You’ve been trying to stop your cat’s behavior so it’s possible to keep him and prevent your walls, couch and cabinets from being scratched into oblivion.
First, he’s not trying to make you mad or “be bad.” The scratching behavior is actually necessary for his physical and emotional health. It’s instinctive, a form of exercise and a way for him to mark his territory.
Why Do Your Pets Scratch Everything?
He scratches for several reasons. As stated in the introduction, one of those reasons is NOT to anger you or act out. He has a need in his psyche to scratch, so you might as well get used to this reality and change your environment and his so he can scratch appropriately.
- After that nap, he needs to stretch his body. The best way of doing so is to . . . you guessed it. He needs to scratch.
- His environment is your home. Therefore, he’s going to mark “his territory.” He has scent pads in his paws and scratching enables him to leave his scent on different items and areas in your home. (Hey, it’s better than urine marking!”
- He gets “husks” of dead skin on his claws that he needs to get rid of. Scratching is the most efficient way for him to get rid of these husks.
Do You Have to Give Up Your Pet?
No! You love him and he loves and needs you. Simply change his environment so he won’t choose your furniture to scratch. Give him play time and plenty of your attention. Make sure he’s not bored.
Buy (or make) some tall, sturdy scratching posts and place these close to the areas where you want him to stop scratching (your favorite couch or recliner, the wall by the kitchen or that carpeted area that he seems to have chosen as his very own. Make the posts more attractive to him by placing them in or near where he scratches.
Rub catnip onto the sisal rope so he will want to play with it and scratch. As he gets used to using the posts for scratching, Slowly move them to the areas where you want them to stay on a permanent basis. (Allow your cat to get used to their placement, then move them by a few inches or a foot at a time.)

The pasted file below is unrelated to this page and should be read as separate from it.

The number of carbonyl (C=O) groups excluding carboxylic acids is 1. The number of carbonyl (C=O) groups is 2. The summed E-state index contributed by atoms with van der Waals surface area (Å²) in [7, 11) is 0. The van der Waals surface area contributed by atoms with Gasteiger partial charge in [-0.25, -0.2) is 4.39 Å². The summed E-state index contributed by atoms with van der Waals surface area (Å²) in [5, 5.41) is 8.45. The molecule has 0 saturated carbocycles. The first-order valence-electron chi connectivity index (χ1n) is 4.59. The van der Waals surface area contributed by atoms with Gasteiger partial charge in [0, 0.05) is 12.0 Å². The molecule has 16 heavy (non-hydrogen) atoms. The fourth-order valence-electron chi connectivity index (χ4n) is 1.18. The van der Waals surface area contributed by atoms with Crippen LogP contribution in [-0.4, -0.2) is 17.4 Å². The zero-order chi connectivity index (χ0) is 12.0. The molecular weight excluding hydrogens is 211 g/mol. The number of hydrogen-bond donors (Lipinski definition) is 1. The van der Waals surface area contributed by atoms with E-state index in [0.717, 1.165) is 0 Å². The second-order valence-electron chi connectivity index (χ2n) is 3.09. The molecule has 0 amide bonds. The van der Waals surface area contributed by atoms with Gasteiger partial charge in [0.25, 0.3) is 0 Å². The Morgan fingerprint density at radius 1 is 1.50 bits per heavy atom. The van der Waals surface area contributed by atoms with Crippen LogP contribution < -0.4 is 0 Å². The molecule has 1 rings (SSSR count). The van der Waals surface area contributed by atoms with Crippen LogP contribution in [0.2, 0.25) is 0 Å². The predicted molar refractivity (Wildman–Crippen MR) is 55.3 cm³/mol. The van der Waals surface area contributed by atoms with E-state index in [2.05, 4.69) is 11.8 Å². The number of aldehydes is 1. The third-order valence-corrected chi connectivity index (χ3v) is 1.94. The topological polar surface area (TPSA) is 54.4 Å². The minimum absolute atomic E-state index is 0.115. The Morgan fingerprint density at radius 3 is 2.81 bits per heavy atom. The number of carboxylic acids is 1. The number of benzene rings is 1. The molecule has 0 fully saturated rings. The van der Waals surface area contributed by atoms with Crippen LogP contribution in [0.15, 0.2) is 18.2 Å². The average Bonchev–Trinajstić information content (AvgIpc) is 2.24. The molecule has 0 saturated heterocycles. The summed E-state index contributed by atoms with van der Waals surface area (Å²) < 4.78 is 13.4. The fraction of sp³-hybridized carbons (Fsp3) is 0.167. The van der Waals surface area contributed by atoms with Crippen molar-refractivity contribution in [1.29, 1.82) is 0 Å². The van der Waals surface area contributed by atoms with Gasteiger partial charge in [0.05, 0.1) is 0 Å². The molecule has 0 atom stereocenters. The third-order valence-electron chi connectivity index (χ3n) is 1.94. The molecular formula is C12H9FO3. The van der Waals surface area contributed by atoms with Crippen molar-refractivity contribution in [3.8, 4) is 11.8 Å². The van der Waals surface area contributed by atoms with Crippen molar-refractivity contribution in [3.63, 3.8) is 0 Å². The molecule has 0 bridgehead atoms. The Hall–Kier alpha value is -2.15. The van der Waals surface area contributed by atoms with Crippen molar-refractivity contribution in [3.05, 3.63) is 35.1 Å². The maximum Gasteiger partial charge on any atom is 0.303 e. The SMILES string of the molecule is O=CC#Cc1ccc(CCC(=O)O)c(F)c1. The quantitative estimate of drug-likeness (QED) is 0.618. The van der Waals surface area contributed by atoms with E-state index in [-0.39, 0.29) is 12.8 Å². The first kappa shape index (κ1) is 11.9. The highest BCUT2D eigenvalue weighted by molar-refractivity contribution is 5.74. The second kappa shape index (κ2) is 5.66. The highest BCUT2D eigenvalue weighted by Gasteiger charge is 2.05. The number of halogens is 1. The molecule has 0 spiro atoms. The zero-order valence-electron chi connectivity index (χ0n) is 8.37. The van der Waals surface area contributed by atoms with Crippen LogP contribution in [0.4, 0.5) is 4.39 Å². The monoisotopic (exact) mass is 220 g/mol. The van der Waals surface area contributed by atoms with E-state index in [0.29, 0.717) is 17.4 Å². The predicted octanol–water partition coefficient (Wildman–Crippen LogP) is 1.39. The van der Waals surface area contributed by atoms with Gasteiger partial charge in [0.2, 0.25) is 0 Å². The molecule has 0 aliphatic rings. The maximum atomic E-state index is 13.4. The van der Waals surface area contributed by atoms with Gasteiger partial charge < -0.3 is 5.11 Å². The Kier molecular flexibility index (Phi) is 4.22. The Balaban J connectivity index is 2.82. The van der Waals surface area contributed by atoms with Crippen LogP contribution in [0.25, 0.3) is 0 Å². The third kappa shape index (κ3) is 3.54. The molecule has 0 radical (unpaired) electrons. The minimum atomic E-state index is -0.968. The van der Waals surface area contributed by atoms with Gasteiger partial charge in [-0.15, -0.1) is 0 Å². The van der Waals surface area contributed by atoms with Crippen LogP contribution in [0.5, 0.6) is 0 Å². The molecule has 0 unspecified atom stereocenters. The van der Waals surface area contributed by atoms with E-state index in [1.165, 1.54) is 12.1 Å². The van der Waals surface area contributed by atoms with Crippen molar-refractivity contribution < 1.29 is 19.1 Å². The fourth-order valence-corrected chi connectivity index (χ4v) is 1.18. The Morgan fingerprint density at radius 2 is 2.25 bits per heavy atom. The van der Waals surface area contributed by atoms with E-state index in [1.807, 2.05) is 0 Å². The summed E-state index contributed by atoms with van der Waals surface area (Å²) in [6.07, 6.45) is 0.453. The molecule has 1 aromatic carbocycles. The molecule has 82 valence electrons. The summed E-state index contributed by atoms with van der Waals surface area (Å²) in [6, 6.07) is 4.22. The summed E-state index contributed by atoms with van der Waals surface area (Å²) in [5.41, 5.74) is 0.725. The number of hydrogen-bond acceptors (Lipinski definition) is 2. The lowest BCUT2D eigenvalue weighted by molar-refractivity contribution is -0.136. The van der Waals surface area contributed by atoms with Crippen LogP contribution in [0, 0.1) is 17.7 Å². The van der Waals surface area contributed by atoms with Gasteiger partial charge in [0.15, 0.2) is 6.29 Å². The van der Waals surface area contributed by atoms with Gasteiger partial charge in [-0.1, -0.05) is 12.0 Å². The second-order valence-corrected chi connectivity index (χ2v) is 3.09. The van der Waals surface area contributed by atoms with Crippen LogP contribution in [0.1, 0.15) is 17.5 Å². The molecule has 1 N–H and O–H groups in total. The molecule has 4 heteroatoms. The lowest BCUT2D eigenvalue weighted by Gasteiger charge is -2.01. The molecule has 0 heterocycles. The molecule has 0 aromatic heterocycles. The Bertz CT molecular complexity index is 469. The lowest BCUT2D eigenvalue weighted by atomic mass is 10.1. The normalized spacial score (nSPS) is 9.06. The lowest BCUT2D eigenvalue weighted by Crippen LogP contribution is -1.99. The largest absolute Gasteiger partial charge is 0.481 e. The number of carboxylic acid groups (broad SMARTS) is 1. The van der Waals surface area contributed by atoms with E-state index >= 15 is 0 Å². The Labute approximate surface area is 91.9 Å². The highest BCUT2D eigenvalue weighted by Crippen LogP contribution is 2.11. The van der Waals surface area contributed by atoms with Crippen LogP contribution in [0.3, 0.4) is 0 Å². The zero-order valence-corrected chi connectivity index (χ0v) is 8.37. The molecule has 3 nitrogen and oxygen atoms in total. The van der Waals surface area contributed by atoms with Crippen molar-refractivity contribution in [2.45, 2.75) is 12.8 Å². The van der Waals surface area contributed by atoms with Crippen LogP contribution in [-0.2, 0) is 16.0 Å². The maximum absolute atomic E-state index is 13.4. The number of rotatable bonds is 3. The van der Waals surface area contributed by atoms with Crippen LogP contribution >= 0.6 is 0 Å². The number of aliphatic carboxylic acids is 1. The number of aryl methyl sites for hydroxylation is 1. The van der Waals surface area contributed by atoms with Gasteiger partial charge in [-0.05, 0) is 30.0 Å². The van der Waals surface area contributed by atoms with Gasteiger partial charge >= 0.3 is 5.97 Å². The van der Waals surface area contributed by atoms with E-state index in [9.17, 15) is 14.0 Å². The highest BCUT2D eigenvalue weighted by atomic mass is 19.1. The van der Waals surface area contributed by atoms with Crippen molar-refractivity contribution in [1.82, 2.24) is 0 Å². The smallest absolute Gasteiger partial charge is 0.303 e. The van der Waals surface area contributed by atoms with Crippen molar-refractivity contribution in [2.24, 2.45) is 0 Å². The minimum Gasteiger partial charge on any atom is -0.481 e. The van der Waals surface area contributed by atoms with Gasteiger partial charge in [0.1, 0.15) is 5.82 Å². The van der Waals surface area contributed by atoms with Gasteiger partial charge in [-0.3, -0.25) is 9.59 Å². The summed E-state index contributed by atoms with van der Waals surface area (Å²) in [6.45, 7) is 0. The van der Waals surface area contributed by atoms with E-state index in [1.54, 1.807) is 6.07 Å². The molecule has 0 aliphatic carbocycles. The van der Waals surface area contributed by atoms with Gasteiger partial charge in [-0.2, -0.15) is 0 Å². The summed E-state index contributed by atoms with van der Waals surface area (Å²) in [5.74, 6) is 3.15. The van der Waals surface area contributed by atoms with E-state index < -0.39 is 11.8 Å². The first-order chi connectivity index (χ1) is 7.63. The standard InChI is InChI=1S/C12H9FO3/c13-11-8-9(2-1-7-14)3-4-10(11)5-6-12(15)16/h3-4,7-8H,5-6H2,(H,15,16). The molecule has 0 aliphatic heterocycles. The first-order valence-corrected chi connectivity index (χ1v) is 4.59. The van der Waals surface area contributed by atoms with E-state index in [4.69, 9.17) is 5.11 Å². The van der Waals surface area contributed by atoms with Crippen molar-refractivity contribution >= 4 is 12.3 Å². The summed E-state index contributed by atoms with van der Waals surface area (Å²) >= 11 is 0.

Is There a Solution That Everyone Will Like?
You have one more pain-free, relatively inexpensive solution available to you and your cat. A veterinarian developed vinyl claw caps back in 1990, so they’ve been around for a while. Once your cat’s claws have been trimmed, you and another person (or you by yourself) can put the claw caps on your cat’s claws.
They are soft, so they won’t irritate your cat’s paws. They glue on and, over the space of about a month or month and a half, they remain on his claws. He’ll still be able to scratch—but this won’t result in any more damage. Your cat will still be able to extend and retract his claws just as easily as he did before.
While you may choose to have your vet or a groomer trim your cat’s claws, it’s an easy process to put the claw tips on him. After putting them on, reward him so he associates this “mani” with a taste treat.
One thing: You’ll need to inspect your cat’s claws every few days to replace a claw cap that has fallen off. They also come in several sizes, so consult the website to make sure you buy the correct size for your cat.